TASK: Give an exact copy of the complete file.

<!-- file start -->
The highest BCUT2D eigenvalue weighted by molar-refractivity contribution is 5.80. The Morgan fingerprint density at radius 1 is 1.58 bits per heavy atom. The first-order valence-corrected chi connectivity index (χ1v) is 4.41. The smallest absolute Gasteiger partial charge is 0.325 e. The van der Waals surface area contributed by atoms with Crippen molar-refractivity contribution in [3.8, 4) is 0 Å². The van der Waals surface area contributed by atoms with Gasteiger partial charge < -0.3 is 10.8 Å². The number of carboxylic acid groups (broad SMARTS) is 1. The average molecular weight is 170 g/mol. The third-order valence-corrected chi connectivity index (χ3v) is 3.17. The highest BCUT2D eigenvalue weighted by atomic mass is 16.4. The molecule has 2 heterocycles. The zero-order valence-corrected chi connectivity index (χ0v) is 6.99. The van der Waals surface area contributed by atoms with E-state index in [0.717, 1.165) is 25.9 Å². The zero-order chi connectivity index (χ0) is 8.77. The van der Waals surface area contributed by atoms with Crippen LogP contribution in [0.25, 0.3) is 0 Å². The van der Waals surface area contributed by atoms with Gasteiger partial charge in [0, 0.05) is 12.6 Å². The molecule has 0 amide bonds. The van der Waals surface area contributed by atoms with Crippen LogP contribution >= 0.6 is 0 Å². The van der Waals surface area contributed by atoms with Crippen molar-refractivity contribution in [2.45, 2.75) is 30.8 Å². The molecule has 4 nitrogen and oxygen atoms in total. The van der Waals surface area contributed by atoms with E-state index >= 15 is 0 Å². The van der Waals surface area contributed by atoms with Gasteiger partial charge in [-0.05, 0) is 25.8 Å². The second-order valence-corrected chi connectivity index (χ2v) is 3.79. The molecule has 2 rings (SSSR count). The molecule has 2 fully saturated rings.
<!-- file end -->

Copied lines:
The highest BCUT2D eigenvalue weighted by molar-refractivity contribution is 5.80. The Morgan fingerprint density at radius 1 is 1.58 bits per heavy atom. The first-order valence-corrected chi connectivity index (χ1v) is 4.41. The smallest absolute Gasteiger partial charge is 0.325 e. The van der Waals surface area contributed by atoms with Crippen molar-refractivity contribution in [3.8, 4) is 0 Å². The van der Waals surface area contributed by atoms with Gasteiger partial charge < -0.3 is 10.8 Å². The number of carboxylic acid groups (broad SMARTS) is 1. The average molecular weight is 170 g/mol. The third-order valence-corrected chi connectivity index (χ3v) is 3.17. The highest BCUT2D eigenvalue weighted by atomic mass is 16.4. The molecule has 2 heterocycles. The zero-order valence-corrected chi connectivity index (χ0v) is 6.99. The van der Waals surface area contributed by atoms with E-state index in [0.717, 1.165) is 25.9 Å². The zero-order chi connectivity index (χ0) is 8.77. The van der Waals surface area contributed by atoms with Crippen LogP contribution in [0.25, 0.3) is 0 Å². The van der Waals surface area contributed by atoms with Gasteiger partial charge in [0, 0.05) is 12.6 Å². The molecule has 0 amide bonds. The van der Waals surface area contributed by atoms with Crippen LogP contribution >= 0.6 is 0 Å². The van der Waals surface area contributed by atoms with Crippen molar-refractivity contribution in [2.45, 2.75) is 30.8 Å². The molecule has 4 nitrogen and oxygen atoms in total. The van der Waals surface area contributed by atoms with E-state index >= 15 is 0 Å². The van der Waals surface area contributed by atoms with Gasteiger partial charge in [-0.05, 0) is 25.8 Å². The second-order valence-corrected chi connectivity index (χ2v) is 3.79. The molecule has 2 rings (SSSR count). The molecule has 2 fully saturated rings.